And if you are still not convinced that Mr Ong was indeed Singapore’s first Elected President, here are two authoritative sources which might change your mind.
First, there is the government’s own National Library website.
Right the top of its “History SG” page is this headline, in caps:
“ONG TENG CHEONG IS THE FIRST ELECTED PRESIDENT OF SINGAPORE”.
That is pretty unequivocal from the curators of our history.
And second, here was what then Prime Minister Goh Chok Tong in 2002 said in his condolence letter to Mr Ong’s family:
“As the first elected President, Teng Cheong had to work the two-key system…”
So, there you have it.
Singaporeans, the media and even the Government itself, had referred to Mr Ong as Singapore’s first Elected President many times the last 24 years since he was first elected.
Mr Chan’s explanation on why it was instead Mr Wee who is being counted as the nation’s first Elected President is unconvincing at best, and totally disrespectful of Mr Ong, at worst.
It also denies our own political and national history which, in fact, is plain for all to see. And not to mention it is also an utter repudiation of Singaporeans’ choice when they elected Mr Ong to be the first Elected President.
All in all, a simple stroke of the pen to change our history is an act of betrayal.
Mr Ong Teng Cheong presented himself to the people as a candidate, convinced them he could do the job and they elected him through the ballot.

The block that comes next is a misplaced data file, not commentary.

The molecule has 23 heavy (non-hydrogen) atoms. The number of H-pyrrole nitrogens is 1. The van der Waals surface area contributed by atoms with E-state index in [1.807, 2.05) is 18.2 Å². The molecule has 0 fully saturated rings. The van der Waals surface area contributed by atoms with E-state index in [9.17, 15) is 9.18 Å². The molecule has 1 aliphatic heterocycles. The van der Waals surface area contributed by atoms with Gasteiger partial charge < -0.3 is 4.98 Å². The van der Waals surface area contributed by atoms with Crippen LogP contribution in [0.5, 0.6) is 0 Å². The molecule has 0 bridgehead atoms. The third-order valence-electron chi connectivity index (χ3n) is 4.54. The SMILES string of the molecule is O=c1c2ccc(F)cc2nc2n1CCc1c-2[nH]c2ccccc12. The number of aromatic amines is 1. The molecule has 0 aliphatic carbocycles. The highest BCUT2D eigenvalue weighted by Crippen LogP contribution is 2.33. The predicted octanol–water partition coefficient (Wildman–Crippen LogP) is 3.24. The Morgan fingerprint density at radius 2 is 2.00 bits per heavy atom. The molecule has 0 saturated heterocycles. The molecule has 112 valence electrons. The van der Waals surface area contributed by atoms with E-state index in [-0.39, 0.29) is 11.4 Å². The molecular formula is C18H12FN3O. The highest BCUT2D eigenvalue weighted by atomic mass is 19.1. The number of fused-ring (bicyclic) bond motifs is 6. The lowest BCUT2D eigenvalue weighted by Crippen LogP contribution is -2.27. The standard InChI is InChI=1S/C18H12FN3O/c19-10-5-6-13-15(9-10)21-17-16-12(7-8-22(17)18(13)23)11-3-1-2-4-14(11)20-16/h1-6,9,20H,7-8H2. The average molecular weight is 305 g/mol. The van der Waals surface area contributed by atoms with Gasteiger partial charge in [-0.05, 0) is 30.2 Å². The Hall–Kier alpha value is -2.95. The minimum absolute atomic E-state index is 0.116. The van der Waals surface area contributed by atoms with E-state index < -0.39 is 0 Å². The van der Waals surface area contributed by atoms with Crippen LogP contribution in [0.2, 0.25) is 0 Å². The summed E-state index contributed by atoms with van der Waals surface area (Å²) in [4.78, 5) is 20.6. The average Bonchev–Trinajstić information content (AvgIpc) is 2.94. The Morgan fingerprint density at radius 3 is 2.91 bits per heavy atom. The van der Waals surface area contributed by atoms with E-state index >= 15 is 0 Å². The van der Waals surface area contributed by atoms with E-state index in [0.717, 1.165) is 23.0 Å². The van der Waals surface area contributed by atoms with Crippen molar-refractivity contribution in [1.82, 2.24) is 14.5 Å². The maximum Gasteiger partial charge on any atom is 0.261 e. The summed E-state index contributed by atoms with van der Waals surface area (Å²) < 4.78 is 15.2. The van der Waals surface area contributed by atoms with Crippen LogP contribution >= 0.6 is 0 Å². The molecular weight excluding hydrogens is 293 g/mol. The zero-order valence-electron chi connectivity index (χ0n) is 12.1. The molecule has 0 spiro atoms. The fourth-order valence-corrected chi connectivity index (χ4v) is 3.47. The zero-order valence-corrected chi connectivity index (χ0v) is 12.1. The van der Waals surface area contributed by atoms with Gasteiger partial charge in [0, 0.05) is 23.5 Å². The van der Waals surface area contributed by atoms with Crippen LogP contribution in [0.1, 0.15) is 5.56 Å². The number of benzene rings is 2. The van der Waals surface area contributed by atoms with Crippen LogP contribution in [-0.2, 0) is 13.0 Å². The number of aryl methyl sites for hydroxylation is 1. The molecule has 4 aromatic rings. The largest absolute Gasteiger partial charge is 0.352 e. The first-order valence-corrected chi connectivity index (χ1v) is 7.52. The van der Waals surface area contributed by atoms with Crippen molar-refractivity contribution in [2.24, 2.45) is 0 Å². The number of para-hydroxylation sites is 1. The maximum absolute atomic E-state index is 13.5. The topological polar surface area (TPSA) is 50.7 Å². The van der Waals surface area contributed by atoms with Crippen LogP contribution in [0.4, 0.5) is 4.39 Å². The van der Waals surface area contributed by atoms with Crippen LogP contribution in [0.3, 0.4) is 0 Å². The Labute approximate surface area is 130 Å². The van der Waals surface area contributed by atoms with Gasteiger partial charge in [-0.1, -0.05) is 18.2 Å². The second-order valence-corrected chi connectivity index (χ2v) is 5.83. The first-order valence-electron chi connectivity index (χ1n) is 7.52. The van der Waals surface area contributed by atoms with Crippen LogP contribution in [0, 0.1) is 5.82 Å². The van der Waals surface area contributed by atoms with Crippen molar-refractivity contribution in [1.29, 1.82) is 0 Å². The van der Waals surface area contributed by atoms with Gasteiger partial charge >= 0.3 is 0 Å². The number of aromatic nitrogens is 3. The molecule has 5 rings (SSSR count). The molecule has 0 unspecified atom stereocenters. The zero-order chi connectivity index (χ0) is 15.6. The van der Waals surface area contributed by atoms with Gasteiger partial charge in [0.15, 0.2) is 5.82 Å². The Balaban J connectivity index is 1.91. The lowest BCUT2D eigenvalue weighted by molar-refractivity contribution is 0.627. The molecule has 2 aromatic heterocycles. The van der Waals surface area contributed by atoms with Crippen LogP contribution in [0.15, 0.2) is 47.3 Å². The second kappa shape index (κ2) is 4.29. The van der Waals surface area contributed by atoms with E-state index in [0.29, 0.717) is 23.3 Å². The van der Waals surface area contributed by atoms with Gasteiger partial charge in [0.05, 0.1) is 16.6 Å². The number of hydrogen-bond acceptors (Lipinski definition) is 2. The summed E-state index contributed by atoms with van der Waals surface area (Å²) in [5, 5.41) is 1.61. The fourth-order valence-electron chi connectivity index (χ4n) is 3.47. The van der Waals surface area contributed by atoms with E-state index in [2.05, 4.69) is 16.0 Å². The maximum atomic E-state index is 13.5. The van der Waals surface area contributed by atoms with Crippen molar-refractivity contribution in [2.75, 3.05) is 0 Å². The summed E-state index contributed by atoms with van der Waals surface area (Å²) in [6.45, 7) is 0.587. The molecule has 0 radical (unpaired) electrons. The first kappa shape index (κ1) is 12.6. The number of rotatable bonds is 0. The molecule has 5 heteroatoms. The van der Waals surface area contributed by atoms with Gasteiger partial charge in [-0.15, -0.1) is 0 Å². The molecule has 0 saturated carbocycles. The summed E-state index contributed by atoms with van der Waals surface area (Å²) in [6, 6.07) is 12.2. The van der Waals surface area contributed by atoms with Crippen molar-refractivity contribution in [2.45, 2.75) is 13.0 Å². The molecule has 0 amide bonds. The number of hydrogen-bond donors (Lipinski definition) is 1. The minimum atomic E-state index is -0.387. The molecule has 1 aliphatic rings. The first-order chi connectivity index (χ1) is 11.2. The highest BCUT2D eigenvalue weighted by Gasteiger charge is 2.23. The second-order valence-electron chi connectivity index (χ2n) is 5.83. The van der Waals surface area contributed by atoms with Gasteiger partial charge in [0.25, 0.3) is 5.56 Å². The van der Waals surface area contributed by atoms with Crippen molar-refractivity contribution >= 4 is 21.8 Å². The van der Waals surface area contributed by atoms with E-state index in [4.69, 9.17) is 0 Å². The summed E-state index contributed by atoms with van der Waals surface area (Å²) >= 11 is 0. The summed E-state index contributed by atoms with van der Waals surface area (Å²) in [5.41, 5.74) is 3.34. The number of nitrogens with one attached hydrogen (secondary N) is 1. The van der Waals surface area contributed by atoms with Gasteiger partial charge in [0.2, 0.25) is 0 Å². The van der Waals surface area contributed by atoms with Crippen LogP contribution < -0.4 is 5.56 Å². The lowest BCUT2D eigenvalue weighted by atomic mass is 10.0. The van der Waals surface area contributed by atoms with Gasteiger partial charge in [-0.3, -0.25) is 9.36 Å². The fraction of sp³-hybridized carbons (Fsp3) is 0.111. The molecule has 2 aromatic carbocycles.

This, with all due respect to Mr Wee who himself was a very excellent president indeed, is what the ELECTED president is supposed to do, at a minimum.
What Mr Ong has done as Singapore’s first Elected President resonates even today with many Singaporeans, especially when he stood independent from the rulers of the party he once belonged to, in carrying out his duty on behalf of Singaporeans.
And because of his presidency, the EP went through many substantial changes and improvements as well.
Mr Ong was Singapore’s first Elected President and the changes to the EP should take reference from his tenure.
To conveniently sidestep his presidency, without any valid or convincing explanation, only fuels suspicion and speculation that the current Government has ulterior motives in pushing through the changes at such speed.
In the end, it damages the credibility of the EP, especially the reserved EP, and this is not good for the country.
Mr Chan needs to do better to convince Singaporeans that the Government has no ulterior agenda in not recognising Mr Ong’s presidency.